The PBS series ‘Alice & Jack’ recounts a winding and eternal love story.  

New York — As most kids, Victor Levin was raised on fairy tales and still resents it. Those literature, movies, and TV shows that always ended happily ever after looked dishonest. “It’s nonsense,” adds the writer-producer. We humans are deeply flawed, and sometimes we make horrible mistakes and damage each other with the greatest of intentions. Being human and loving are like this. Quite messy

Levin is ready to illustrate his thesis with the stunning new six-part PBS “Masterpiece” series, “Alice & Jack,” which follows a modern couple through years of dirty, euphoric, insane love. This powerful feeling can do tremendous things. It can damage people but do amazing things. “Let’s not take it for granted,” says Levin, who worked on “Mad Men” and “Mad About You.”

“Alice & Jack,” which premieres Sunday, follows Andrea Riseborough and Domhnall Gleeson through weddings, births, and deaths. Their gravity persists. Riseborough explains, “They really leave a huge mess in their wake, but they are clearly meant to be connected for their existence. “I think that, in itself, is something that's very hopeful and something I really identified with—the imperfect nature of love.”

Alice and Jack don't match. Their first date is in a pub after meeting on an app. They return to her house, but he is instructed to leave in the morning. “I’ll call you?” he says. “Thank you, but if it's okay, I'd rather you didn't,” she says.

This couple seems doomed by time and circumstance. “You’re like the incarnation of everything I’ve ever wanted,” she says. But she's not ready, still processing a dark childhood. He marries another woman years afterward. He warns her, “We throw away our blessings at our peril.”

Levin says it took decades to construct a project that asks: Are the forces that unite us stronger than those that divide us? “Ultimately, I am not smart enough to know answers. Maybe I ask the right question occasionally. He believes his goal is to give you something to ponder about when you turn off the TV.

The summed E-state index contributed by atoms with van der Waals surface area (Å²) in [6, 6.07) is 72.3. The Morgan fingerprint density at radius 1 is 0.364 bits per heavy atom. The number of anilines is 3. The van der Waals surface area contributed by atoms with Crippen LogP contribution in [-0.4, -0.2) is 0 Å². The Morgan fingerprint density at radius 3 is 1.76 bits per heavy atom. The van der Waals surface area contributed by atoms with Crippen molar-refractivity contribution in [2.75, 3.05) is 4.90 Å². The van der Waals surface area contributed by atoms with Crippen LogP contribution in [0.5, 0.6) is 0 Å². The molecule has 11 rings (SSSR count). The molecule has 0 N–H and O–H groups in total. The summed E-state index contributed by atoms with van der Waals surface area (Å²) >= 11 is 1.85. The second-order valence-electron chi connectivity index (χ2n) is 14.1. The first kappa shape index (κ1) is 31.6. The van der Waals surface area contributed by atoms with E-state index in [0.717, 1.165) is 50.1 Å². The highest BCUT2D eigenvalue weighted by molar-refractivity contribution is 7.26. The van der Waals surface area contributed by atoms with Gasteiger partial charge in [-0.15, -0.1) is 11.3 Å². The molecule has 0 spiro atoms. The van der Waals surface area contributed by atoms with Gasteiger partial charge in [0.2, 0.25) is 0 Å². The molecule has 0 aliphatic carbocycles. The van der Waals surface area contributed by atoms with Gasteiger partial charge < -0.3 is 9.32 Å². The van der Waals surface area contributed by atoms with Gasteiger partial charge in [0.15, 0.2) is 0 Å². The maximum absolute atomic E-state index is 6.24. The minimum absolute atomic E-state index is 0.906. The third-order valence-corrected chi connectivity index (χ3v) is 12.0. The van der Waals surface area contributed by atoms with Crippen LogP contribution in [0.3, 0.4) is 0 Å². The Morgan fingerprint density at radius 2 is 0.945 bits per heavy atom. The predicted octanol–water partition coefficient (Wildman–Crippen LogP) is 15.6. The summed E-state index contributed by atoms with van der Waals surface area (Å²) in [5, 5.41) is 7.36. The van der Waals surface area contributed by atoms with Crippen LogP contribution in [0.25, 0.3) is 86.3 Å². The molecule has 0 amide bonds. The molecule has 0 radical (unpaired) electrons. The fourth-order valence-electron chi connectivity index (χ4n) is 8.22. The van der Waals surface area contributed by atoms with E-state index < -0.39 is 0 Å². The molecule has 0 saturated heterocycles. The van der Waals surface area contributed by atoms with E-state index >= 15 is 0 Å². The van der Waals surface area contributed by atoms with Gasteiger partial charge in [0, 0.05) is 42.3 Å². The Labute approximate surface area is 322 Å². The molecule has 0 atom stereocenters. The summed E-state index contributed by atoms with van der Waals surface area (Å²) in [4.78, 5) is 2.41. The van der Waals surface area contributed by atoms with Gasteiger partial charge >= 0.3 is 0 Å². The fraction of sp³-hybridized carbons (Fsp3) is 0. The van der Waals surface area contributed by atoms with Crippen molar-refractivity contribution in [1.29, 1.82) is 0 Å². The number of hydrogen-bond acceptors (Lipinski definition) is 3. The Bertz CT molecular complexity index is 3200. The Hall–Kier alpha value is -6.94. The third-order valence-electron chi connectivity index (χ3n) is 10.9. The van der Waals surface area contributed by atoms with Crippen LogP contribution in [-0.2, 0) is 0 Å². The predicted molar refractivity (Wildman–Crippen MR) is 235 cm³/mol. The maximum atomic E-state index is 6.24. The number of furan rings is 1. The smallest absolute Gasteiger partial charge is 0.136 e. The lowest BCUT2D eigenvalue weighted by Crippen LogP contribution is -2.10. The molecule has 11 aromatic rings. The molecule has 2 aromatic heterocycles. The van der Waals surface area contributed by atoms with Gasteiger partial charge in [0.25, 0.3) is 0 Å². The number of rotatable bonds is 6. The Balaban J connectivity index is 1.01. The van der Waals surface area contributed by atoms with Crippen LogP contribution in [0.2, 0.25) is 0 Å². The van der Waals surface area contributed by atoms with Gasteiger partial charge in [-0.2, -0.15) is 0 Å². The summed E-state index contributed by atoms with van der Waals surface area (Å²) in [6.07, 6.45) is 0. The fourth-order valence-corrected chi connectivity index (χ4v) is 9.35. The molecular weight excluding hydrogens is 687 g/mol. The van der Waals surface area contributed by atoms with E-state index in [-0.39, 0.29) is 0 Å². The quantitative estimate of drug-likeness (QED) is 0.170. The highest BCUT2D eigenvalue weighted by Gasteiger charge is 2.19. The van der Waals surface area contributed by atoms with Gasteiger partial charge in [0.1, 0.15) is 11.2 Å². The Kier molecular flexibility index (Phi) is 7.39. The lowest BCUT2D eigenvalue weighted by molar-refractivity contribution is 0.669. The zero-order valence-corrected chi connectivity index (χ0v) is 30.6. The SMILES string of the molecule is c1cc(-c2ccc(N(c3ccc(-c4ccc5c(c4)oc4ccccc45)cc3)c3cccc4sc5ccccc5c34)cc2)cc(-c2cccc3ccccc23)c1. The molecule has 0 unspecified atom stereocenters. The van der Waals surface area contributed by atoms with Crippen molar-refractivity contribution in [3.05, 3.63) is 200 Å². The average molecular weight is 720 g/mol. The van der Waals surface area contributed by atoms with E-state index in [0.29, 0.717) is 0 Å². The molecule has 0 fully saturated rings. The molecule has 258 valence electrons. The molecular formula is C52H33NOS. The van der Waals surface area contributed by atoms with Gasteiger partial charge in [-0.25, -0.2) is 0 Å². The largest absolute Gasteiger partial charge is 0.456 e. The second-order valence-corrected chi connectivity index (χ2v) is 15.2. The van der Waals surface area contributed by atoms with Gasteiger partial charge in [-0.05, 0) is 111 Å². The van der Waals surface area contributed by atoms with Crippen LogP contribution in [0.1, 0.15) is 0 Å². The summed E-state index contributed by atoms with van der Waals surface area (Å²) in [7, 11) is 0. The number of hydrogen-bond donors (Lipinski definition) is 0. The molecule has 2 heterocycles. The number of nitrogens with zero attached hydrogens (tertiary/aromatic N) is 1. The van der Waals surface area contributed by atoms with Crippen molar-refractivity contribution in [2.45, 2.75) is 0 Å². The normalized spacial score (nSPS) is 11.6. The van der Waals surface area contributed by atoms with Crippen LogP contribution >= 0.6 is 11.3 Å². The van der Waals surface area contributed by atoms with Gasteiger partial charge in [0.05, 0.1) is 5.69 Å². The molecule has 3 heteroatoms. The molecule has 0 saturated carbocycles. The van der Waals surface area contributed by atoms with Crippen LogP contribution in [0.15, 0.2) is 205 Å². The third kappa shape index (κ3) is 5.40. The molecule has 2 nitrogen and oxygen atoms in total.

Levin originally planned “Alice & Jack” for New York City, but it takes place in London. “I would like to think that it could be in any city, with any two people,” he continues. However, his actor choice was final. Levin waited for Riseborough and Gleeson to be available for “Alice & Jack” because he loves them. He loved their acting and listening.

I expected this narrative to focus on reactions. Levin argues that includes both the speaker and the listener. “You learn as much from the listener as the speaker.” He cast Riseborough and Gleeson, two talented actors who had previously worked together in “Never Let Me Go” and “Shadow Dancer.”

Levin: “So I had great speakers, great listeners, great talents, great brains, by the way. “Just brilliant intellectuals—emotionally, comedically, and dramatically high IQs. It's like winning the lotto for writers."

Levin offered each actor entire screenplays for the first and last episodes and a sketch plan for the middle. As the production was completed, the writer incorporated the performers' quirks into the characters. “He injected us into the story,” Riseborough adds. Levin thinks “Alice & Jack” will generate discussions about romantic, fraternal, familial, and paternal love.

“We live in a very troubled world, so if we can have a conversation about love and what it means and how we can show it respect and treasure it, not ask too much of it, but ask a lot of it, understand what it is and how valuable it is, I think that can only be helpful.”

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